Madam Speaker, thank you for this opportunity to set the record straight and to discount this most unworthy motion. I will not attempt to teach the opposition member the fundamentals of economics.
As my hon. colleagues have so eloquently stated, it is hard to find fault with an economy that boasts a disappearing deficit, low interest rates, low inflation and high confidence in one of the most robust economies in the industrialized world. The fiscal facts speak for themselves.
I want to remind the House that this progress was achieved without compromising our core values of fairness, generosity and compassion. This government recognized that deficit reduction did not come down to a choice between economics or people. It was a question of making the right choices in order to build a better and stronger society.
That is why we cut defence spending and agreed to develop a national children's agenda, making our first down payment by establishing a national child benefit that increases support to low income families with children. It is why we reduced subsidies to business, but increased spending on youth. Over three years overall government efforts will help nearly 300,000 young Canadians find their place in the labour market.
It is why we closed tax loopholes for wealthy Canadians, but launched an opportunities fund and employability assistance program for people with disabilities to ensure that they have an equal opportunity to enjoy the dignity and financial rewards that come with employment.
We have made wise investments, investing in the future, creating incentives for life-long learning, encouraging self-reliance and ensuring financial support for those in greatest need. Each social program is more target, more results oriented and more responsive to Canadians' needs than ever before.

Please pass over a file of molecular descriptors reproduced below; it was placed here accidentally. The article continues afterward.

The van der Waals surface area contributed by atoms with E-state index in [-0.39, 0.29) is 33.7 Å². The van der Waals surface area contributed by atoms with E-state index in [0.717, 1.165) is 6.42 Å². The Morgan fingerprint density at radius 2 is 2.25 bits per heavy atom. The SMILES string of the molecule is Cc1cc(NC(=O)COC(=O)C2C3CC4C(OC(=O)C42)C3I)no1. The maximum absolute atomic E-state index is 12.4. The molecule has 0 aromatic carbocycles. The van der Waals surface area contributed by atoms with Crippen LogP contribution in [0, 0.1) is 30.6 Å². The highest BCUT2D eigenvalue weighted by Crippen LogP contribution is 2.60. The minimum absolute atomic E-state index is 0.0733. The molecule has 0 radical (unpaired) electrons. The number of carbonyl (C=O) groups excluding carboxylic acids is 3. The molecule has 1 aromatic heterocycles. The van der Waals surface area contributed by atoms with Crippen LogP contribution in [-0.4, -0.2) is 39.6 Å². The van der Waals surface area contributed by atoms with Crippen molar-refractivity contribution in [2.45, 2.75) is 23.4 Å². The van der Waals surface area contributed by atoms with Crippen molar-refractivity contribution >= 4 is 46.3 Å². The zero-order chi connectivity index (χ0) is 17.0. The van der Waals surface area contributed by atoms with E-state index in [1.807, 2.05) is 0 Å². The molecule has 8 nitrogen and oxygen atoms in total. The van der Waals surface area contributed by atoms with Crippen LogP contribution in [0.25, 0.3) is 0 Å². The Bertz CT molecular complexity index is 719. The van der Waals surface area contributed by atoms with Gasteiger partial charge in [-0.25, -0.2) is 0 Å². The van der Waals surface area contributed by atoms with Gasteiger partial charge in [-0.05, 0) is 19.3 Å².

I stand proudly before this House as a member of the government that believes profoundly in social investment. We know it is the right thing to do. It is the Canadian way.
It is with a mixture of disbelief and dismay that I address this illogical opposition motion. I am at a loss to understand what the hon. member considers to be “reckless spending”. I must admit to being curious about which social programs he believes imperil the economic and social security of Canadians.
Does he suggest we put the brakes on our campaign against child poverty, a co-ordinated national strategy to improve the well-being of children that sprung from productive partnerships with provincial and territorial governments? Does he realize that ensuring children have a strong start in life is critical to Canada's future? Study after study concludes that a failure to invest in early childhood development negatively affects our economic prosperity. Children in economic poverty encounter more difficulty and experience more emotional and behavioural problems throughout their lives.
Maybe the opposition believes it is better to pay later, when the social burden would be even greater if we attempt to rebuild shattered lives and when our country will find itself incapable of competing in the global economy because of a lack of healthy, productive work-ready young adults.
Perhaps the hon. member believes we should forego the millennium scholarship fund which will ensure that students who want to pursue an advanced education, regardless of their financial circumstances, have every chance to realize their career dreams.
I wonder if the opposition is suggesting we should not fund the Canada student loans program which supports 370,000 full-time students, almost one-third of full-time students enrolled in Canadian universities this year.
Hundreds of thousands of Canadian young people are able to attend post-secondary institutions where they acquire the skills essential to become employable in our knowledge economy because of the $1.3 billion available in student loans to subsidize the costs of their education. Canada has the highest percentage of youth with a post-secondary education of all the OECD countries.